Your Assignment is complete

1. The nature of product being sold

Branding and packaging of the products

2. Selling of products using websites and online marketplaces

Web hosting services

3. Shopping cart provider
Payment processing service
4. Solutions chosen for the business

Customer service policies

5. Proprietary technology

brick-and-mortar store



E-commerce Business
Student’s Name
University Name
Course Name


E-commerce Business

3D jewelry is concerned with the selling of physical products: jewelry. Different designs
are offered by the company that is designed according to the designs of the customers. The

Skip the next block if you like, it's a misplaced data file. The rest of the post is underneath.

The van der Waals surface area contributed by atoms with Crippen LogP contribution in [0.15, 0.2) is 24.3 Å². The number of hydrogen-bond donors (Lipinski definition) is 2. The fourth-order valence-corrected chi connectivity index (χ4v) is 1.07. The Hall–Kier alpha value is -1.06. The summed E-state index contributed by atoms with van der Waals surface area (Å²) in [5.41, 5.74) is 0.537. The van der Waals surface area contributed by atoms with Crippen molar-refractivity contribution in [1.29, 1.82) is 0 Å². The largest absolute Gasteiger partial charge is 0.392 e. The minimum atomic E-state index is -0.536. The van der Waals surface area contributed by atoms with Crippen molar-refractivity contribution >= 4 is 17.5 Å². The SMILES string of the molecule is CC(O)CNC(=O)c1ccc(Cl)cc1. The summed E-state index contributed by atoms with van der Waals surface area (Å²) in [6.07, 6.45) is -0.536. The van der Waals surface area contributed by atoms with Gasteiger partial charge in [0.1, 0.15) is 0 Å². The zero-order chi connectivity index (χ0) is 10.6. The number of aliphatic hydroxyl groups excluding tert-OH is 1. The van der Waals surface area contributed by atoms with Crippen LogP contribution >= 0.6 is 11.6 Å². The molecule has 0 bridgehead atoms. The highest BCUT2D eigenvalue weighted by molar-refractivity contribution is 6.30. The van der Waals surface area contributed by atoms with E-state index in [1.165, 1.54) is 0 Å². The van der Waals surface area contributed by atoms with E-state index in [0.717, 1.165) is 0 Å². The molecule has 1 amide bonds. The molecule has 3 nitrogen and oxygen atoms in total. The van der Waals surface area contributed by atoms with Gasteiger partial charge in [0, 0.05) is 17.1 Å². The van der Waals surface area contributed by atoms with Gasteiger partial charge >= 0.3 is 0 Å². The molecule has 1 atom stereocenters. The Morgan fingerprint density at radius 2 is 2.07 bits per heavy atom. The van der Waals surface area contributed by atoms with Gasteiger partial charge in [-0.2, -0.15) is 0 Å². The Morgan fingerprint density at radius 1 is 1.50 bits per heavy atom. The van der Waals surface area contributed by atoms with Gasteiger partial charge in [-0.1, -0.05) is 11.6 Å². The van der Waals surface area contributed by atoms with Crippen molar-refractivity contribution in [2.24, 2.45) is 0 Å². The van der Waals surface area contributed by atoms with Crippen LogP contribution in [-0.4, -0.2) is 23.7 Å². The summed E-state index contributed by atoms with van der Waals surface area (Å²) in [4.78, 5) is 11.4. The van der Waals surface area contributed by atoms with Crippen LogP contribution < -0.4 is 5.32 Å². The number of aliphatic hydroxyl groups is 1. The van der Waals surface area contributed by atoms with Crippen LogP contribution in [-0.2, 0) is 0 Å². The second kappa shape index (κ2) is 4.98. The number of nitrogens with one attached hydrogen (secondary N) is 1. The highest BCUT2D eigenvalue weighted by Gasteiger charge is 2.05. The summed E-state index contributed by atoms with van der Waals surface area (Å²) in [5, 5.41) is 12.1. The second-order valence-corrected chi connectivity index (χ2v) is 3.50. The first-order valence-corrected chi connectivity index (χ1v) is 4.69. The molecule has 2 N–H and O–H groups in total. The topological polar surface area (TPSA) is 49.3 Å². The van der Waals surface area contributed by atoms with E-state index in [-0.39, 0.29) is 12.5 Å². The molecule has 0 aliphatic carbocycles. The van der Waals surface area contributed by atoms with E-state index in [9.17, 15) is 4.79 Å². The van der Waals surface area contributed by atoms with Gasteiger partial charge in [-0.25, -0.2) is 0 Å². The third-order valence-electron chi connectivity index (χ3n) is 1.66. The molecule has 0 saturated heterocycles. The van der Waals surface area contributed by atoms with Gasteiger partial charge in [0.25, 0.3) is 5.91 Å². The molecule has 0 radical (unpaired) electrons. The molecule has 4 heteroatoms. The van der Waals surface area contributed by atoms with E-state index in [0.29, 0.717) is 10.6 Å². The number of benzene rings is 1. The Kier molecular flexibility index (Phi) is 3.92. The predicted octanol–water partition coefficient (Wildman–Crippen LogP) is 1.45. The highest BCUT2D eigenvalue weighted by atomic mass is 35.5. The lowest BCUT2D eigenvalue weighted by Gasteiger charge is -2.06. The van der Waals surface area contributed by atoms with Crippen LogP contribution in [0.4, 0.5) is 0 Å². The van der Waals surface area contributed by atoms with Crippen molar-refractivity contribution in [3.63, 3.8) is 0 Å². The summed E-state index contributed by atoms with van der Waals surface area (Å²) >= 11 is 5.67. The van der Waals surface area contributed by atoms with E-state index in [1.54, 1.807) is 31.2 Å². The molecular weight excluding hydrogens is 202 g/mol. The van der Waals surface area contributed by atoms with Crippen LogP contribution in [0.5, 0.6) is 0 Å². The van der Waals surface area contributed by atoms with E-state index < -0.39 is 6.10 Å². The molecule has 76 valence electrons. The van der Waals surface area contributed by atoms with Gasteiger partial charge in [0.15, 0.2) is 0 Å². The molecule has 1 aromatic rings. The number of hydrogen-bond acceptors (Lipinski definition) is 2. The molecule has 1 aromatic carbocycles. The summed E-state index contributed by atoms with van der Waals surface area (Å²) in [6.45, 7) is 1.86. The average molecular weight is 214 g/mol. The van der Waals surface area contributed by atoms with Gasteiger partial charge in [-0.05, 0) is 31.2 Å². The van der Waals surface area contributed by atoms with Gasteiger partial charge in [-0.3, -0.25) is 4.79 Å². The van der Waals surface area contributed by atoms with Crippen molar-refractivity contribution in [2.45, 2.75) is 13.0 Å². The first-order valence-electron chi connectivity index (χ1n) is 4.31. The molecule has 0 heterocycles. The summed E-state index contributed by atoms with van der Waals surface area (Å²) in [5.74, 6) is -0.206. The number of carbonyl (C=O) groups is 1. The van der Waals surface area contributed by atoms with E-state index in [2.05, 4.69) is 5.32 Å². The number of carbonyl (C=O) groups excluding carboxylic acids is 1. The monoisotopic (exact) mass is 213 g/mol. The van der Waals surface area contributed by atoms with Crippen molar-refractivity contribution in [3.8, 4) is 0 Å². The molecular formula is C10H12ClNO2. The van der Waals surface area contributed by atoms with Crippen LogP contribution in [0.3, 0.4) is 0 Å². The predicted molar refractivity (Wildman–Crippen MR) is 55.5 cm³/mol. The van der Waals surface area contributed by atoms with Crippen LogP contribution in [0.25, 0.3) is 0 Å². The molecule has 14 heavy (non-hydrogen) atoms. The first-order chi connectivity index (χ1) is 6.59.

branding and packaging of the products of the company are done following one style. The
products are branded according to the unique identity of the customers in the case of customized
products. The brands consist of the name of the company, design or any customized
specifications that the customer may require. The type of branding done distinguishes one
jewelry brand from another. All the elements in the products which include color and shape used
by 3D jewelry are also considered as brands.
The packaging of the products is done in packaging boxes which are designed according
to the type and size of jewelry. The color of the packaging boxes depends on the preference of
the customer. The packaging of the jewelry is done in different styles. One is organic packaging
which is done for the artisan and jewelry products. This style of packaging uses recycled hemp
and fabric. Two is budget packaging which is often done when there is mass production of
jewelry products. This packaging is commonly used w...

EagleEye1 (24141)
Purdue University